Hence, when implemented in an electronic device, such as the electronic device 10 of FIG. 1, the circuit 50 splits IR decoding functionality between the FPGA 20 and the main processor 18. In accordance with the present technique, when the device 10 is switched off, it is set to a low power mode in which only the circuit 50 may be operable within electronic device 10. In such a mode, the circuit 50 maintains the relay drive in an “off” state such that the main processor 18 and systems 22-26 (FIG. 1) are disconnected from the power supply 30. As a result, incoming IR signals are intercepted by the detector 16 and are routed to gates 52 and 54. Because the main processor is disconnected from the power supply 30 when the circuit 50 is placed in the “off” state, all incoming IR signals 14 are processed by the gate 52 and, thereafter, by the FPGA IR decoder 56.

Further processing of the incoming IR signals 14 entails parsing those signals into what are known as a “preamble” portion and a “command” portion, where each portion typically comprises a certain number of bits, such as 12, 24, etc. The FPGA IR decoder 56 is adapted to compare the bits of the preamble and/or command of the IR signal to predefined values stored in a look-up table (LUT) included in the FPGA IR decoder 56. Such comparison determines whether bit-values of the command and/or preamble match the predefined values of the LUT which may be a precondition for changing the power mode of the circuit 50. For example, a matching between the “command” and the predefined value stored on the LUT of the FPGA IR decoder 56 produces a signal switching the relay drive 28 to an “on” state, whereby the power supply 30 powers the main processor 18 so that it may be fully operational. However, if no matching exists between the “command” and the LUT, the relay drive remains in an “off” state.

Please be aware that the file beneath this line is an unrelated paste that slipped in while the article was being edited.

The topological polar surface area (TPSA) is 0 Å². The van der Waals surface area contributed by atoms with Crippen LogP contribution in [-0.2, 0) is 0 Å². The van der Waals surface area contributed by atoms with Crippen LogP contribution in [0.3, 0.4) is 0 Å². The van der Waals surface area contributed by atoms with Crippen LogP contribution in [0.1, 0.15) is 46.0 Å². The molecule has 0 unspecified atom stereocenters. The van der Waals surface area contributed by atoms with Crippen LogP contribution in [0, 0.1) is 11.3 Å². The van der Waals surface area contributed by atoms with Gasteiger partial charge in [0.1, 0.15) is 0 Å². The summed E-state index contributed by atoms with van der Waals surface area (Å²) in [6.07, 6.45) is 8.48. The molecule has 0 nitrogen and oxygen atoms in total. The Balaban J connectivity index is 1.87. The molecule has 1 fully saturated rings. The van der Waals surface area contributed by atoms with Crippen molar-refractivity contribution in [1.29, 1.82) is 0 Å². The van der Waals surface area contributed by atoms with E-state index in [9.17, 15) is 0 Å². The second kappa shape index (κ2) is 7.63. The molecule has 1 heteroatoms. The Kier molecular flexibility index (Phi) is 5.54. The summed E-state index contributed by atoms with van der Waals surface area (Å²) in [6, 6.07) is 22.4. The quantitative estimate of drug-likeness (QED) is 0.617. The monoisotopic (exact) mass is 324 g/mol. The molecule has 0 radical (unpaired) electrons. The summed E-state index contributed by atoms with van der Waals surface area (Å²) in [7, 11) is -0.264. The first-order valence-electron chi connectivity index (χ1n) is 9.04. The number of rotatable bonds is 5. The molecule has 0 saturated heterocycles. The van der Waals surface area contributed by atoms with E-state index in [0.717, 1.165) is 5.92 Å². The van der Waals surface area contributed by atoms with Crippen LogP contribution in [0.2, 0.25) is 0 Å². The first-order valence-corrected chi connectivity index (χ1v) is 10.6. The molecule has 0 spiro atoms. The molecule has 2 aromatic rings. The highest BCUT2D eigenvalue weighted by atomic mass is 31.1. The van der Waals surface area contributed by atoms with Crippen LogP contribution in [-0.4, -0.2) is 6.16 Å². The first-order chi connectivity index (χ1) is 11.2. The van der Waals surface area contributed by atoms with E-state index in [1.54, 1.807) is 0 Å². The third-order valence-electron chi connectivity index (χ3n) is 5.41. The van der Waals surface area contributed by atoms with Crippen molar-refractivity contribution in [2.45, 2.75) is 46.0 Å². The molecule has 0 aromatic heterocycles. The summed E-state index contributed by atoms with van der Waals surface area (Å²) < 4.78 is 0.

By the same token, a matching of the “preamble” to a LUT stored on the FPGA IR decoder 56 produces a signal that is routed, via inverter 58, to gate 54 to be further processed by the main processor 18. At this point, the electronic device operates at a full power mode in which the main processor 18 takes full control over IR decoding, while the circuit 50 is idle. When the electronic device 10 is turned off, as dictated by a certain “command” and/or a “preamble” processed by the main processor 18, the relay drive 28 may be set to an “off” state, thereby disconnecting the power supply 30 from the main processor 18 and activating circuit 50.

FIG. 3 is a flow chart 70 of a method of operation of an IR decoder in accordance with an exemplary embodiment of the present invention. The method 70 provides steps in which functionality of IR decoding is split between the device's main processor 18 and FPGA's 20. Thus, the method 70 may be implemented by the IR decoding circuit 50 of the electronic device 10 described above with reference to FIGS. 1 and 2. The method begins at block 71. Thereafter, the method proceeds to block 72 in which IR signals encoded with certain commands and/or functions are received by an IR decoder. Such IR signals are then forwarded to an IR decoding circuit, such as circuit 50 (FIG. 2), for further processing.